You may be hearing this term more often—and, if so, this post can help. We’ll define “nutrient density,” break it down in easy-to-understand ways, and much more.
Laying the Foundation
“Nutrient density,” explains Dr. Amy Sapola, “considers the amount of beneficial nutrients—such as vitamins, minerals, and phytonutrients—in a food versus the number of calories.”
So, why are nutrients more important than calories?
Vitamins and minerals are important for nearly every function within your body, supporting a healthy immune system, reproduction, bone health, energy, mood, and much more.
Phytonutrients are naturally occurring substances that contribute to a plant's color and taste. They act as the plant's immune system, helping to protect the plant from disease, pests, and excessive sun. In the human body, phytonutrients are best known for their antioxidant and anti-inflammatory effects. When you include a variety of colors of plant-based foods into your diet, this is a great way to increase the number of phytonutrients you consume. In other words, think about eating the rainbow.
Fiber, although not considered an “essential nutrient,” is important when talking about nutrient density because of the vast array of benefits that fiber provides. Fiber is often overlooked and underappreciated for its importance in health and wellbeing, so we’ll highlight the two categories here: soluble versus insoluble.
This distinction lets you know whether the fiber will dissolve in water. After consuming soluble fiber, you may feel fuller, and this may help to balance blood sugar and cholesterol levels by slowing down the absorption of sugars and fats following a meal. The best part about soluble fiber: it helps to feed the beneficial bacteria that live in your digestive tract, which helps to support a healthy microbiome. Meanwhile, insoluble fiber adds bulk and supports regular bowel movements.
Calories Do NOT Equal Nutrients
It’s entirely possible to consume enough calories to support your energy needs without getting enough vitamins, minerals, and/or phytonutrients. You might hear this described as eating “empty calories.”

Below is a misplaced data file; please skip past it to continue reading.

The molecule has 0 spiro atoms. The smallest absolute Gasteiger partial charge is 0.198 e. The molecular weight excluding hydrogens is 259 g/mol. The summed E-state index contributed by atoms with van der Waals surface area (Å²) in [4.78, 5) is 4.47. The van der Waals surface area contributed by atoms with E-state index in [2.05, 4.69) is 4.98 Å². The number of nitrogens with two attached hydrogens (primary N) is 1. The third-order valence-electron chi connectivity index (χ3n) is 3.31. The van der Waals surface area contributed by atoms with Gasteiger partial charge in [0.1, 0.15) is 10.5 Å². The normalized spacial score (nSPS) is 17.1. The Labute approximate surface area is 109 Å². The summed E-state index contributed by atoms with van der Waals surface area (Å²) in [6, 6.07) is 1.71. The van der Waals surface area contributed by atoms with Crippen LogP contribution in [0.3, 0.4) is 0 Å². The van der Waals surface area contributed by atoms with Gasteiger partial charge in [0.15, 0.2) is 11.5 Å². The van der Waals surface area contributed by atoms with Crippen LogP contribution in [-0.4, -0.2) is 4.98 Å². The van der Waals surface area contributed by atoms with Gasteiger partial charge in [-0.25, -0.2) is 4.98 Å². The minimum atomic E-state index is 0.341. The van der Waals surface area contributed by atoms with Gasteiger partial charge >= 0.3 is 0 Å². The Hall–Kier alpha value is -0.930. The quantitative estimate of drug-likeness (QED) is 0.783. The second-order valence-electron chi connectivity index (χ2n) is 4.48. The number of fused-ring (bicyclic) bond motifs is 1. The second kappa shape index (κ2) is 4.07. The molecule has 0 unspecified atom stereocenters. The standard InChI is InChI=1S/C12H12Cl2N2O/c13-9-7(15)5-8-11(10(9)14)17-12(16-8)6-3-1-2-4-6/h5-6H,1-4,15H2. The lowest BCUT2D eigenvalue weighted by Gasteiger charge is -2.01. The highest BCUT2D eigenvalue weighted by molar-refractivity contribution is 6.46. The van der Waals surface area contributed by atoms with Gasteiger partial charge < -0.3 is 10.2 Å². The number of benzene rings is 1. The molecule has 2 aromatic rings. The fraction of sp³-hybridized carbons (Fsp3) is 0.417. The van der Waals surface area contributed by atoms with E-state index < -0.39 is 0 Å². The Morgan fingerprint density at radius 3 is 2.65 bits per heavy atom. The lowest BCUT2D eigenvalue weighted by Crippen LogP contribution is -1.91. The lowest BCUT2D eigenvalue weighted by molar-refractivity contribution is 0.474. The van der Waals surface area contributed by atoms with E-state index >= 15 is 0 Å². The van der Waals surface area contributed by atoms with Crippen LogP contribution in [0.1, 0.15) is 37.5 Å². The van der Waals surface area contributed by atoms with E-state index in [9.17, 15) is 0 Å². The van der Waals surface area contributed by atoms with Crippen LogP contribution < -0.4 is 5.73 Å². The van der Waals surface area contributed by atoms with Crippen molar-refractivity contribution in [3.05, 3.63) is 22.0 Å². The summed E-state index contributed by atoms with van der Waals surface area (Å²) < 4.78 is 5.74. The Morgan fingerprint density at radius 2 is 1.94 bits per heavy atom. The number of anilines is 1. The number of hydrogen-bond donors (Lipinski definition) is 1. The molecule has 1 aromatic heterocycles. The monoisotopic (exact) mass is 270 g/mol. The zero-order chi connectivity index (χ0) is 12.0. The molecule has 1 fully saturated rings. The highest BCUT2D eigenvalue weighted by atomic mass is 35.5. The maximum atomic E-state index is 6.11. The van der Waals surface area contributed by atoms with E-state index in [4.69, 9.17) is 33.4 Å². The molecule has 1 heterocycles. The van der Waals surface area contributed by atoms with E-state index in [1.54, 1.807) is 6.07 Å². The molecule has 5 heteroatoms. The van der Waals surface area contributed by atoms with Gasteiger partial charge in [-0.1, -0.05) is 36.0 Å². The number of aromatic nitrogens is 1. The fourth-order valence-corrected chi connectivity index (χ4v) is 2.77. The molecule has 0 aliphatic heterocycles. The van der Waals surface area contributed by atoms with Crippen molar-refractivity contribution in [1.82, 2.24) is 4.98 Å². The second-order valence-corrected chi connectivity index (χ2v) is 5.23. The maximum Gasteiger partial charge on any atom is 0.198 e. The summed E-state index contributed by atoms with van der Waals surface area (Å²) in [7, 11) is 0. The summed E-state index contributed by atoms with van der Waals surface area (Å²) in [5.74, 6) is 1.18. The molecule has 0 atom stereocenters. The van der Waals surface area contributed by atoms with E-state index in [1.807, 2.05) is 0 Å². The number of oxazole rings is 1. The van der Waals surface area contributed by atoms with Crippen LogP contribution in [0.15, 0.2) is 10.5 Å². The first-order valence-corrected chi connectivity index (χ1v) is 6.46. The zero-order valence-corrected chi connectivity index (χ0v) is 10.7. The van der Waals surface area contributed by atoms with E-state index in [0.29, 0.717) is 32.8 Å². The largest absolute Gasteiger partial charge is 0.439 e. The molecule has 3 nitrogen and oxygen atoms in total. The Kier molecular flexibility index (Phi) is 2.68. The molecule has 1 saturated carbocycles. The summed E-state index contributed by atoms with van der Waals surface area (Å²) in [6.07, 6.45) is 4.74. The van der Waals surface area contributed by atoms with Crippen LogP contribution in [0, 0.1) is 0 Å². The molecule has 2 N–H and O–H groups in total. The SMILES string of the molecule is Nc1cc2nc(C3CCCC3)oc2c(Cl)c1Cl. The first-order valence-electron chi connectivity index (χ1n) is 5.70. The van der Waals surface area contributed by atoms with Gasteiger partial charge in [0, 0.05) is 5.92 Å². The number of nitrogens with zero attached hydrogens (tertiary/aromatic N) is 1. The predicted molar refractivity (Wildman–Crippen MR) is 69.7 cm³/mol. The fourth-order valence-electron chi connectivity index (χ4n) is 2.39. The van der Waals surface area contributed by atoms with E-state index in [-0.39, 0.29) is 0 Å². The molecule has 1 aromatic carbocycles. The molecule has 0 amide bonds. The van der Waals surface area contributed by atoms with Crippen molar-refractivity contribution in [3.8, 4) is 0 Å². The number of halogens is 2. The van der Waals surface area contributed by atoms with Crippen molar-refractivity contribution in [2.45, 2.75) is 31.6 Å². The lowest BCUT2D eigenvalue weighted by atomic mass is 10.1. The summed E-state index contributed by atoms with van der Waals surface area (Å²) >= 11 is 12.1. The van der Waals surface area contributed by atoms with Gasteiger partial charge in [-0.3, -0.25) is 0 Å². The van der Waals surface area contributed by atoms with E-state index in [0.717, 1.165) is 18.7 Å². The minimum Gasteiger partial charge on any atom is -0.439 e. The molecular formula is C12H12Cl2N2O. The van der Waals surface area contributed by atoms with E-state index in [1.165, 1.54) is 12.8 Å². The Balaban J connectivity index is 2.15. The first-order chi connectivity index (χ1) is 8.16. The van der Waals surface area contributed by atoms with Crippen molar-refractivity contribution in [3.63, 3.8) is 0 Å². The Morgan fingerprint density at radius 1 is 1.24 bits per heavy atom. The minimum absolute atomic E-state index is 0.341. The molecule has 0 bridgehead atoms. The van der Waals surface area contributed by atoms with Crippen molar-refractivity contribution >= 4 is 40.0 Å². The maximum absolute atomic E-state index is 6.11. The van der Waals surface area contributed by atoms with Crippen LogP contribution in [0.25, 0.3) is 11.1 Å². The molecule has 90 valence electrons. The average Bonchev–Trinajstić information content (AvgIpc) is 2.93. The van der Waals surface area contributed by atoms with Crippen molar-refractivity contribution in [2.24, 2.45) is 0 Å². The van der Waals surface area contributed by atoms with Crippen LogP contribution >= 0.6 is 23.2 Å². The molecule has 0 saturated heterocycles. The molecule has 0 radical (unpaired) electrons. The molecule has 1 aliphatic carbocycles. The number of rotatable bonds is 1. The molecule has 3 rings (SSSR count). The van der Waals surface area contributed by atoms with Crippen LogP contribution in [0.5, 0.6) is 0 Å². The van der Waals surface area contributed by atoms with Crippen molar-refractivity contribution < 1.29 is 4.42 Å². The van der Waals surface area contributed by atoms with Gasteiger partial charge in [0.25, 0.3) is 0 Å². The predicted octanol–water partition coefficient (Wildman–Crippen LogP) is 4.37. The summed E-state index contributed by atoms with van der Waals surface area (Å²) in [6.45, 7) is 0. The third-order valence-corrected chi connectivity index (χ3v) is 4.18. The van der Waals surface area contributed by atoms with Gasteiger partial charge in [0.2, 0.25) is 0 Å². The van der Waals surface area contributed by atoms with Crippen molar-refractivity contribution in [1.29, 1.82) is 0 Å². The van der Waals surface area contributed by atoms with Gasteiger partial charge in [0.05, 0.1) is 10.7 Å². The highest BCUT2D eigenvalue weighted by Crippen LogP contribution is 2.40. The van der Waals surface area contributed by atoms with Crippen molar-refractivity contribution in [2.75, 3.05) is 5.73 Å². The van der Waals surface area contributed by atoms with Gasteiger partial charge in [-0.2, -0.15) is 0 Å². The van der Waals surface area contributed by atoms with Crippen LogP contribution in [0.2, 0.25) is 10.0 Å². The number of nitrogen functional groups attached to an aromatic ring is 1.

Contrast this to plant-based foods, which are typically high in nutrients yet lower in calories. When you enjoy plant-based foods, you can switch from the traditional diet mentality where there is a constant preoccupation with calories to a mindset that considers the food as a whole. This allows you to switch from being in your head (counting calories) to being in your body, tuning into your senses, allowing yourself to experience the colors, smells, and tastes of what you’re about to eat.
This not only leads to more enjoyment of food and a better relationship with food but allows you to begin to trust your own innate wisdom. With a little practice, you will quickly be able to discern the difference between a lackluster tomato and one that is freshly harvested or lettuce that is the lightest shade of green versus that which is a dark vibrant green or purple color. Without any special tools or training, you can easily identify foods that are more nutrient dense and will provide more nourishment for your body just by using your senses.
Farmacy at The Chef’s Garden®
Our mission is to provide you with the most nutrient dense, beautiful, unique, colorful, fresh vegetables that are grown in healthy soil. Through our regenerative farming practices, on-site nutrient testing laboratory, and love of vegetables and farming, we promise to provide you with high quality produce picked at the peak of ripeness to deliver optimal nutrition and flavor to your door.